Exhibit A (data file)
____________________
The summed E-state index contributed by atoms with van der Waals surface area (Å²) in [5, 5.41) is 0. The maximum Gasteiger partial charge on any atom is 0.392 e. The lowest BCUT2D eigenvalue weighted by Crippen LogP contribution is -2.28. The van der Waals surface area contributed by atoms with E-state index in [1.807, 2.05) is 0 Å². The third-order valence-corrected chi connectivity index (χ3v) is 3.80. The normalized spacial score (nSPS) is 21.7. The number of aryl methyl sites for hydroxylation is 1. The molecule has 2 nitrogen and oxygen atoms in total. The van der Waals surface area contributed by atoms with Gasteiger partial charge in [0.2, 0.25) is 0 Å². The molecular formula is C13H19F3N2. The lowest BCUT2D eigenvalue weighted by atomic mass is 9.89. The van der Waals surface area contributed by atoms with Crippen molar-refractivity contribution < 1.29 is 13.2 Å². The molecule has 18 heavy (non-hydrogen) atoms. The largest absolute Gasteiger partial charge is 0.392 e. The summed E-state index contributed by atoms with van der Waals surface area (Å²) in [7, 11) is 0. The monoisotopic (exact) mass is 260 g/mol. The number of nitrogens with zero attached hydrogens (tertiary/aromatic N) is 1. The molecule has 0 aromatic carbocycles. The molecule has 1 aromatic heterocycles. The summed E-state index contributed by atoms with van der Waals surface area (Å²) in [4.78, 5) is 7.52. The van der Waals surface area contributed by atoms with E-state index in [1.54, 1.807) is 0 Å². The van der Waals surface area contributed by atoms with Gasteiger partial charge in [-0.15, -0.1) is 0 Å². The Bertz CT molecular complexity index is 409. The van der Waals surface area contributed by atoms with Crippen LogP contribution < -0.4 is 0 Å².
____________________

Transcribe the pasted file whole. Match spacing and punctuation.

The summed E-state index contributed by atoms with van der Waals surface area (Å²) in [5, 5.41) is 0. The maximum Gasteiger partial charge on any atom is 0.392 e. The lowest BCUT2D eigenvalue weighted by Crippen LogP contribution is -2.28. The van der Waals surface area contributed by atoms with E-state index in [1.807, 2.05) is 0 Å². The third-order valence-corrected chi connectivity index (χ3v) is 3.80. The normalized spacial score (nSPS) is 21.7. The number of aryl methyl sites for hydroxylation is 1. The molecule has 2 nitrogen and oxygen atoms in total. The van der Waals surface area contributed by atoms with Gasteiger partial charge in [0.2, 0.25) is 0 Å². The molecular formula is C13H19F3N2. The lowest BCUT2D eigenvalue weighted by atomic mass is 9.89. The van der Waals surface area contributed by atoms with Crippen molar-refractivity contribution < 1.29 is 13.2 Å². The molecule has 18 heavy (non-hydrogen) atoms. The largest absolute Gasteiger partial charge is 0.392 e. The summed E-state index contributed by atoms with van der Waals surface area (Å²) in [7, 11) is 0. The monoisotopic (exact) mass is 260 g/mol. The number of nitrogens with zero attached hydrogens (tertiary/aromatic N) is 1. The molecule has 0 aromatic carbocycles. The molecule has 1 aromatic heterocycles. The summed E-state index contributed by atoms with van der Waals surface area (Å²) in [4.78, 5) is 7.52. The van der Waals surface area contributed by atoms with E-state index in [1.54, 1.807) is 0 Å². The van der Waals surface area contributed by atoms with Gasteiger partial charge in [-0.15, -0.1) is 0 Å². The Bertz CT molecular complexity index is 409. The van der Waals surface area contributed by atoms with Crippen LogP contribution < -0.4 is 0 Å².